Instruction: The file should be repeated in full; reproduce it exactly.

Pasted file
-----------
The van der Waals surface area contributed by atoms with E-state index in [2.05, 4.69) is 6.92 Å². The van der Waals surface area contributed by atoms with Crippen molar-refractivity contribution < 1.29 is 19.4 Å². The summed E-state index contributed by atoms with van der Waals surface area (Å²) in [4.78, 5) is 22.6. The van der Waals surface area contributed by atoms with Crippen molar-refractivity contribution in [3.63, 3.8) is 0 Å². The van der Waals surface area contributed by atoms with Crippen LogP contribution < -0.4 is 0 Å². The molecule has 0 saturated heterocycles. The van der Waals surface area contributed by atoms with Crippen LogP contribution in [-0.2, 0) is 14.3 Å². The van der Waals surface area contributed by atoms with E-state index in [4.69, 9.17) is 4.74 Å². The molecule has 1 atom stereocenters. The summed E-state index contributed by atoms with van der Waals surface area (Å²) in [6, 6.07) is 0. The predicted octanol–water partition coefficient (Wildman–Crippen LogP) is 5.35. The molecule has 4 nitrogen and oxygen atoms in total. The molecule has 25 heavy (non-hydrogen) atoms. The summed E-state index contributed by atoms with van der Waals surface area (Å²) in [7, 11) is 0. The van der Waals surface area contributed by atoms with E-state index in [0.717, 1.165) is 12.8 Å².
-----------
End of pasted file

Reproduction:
The van der Waals surface area contributed by atoms with E-state index in [2.05, 4.69) is 6.92 Å². The van der Waals surface area contributed by atoms with Crippen molar-refractivity contribution < 1.29 is 19.4 Å². The summed E-state index contributed by atoms with van der Waals surface area (Å²) in [4.78, 5) is 22.6. The van der Waals surface area contributed by atoms with Crippen molar-refractivity contribution in [3.63, 3.8) is 0 Å². The van der Waals surface area contributed by atoms with Crippen LogP contribution < -0.4 is 0 Å². The molecule has 0 saturated heterocycles. The van der Waals surface area contributed by atoms with Crippen LogP contribution in [-0.2, 0) is 14.3 Å². The van der Waals surface area contributed by atoms with E-state index in [4.69, 9.17) is 4.74 Å². The molecule has 1 atom stereocenters. The summed E-state index contributed by atoms with van der Waals surface area (Å²) in [6, 6.07) is 0. The predicted octanol–water partition coefficient (Wildman–Crippen LogP) is 5.35. The molecule has 4 nitrogen and oxygen atoms in total. The molecule has 25 heavy (non-hydrogen) atoms. The summed E-state index contributed by atoms with van der Waals surface area (Å²) in [7, 11) is 0. The van der Waals surface area contributed by atoms with E-state index in [0.717, 1.165) is 12.8 Å².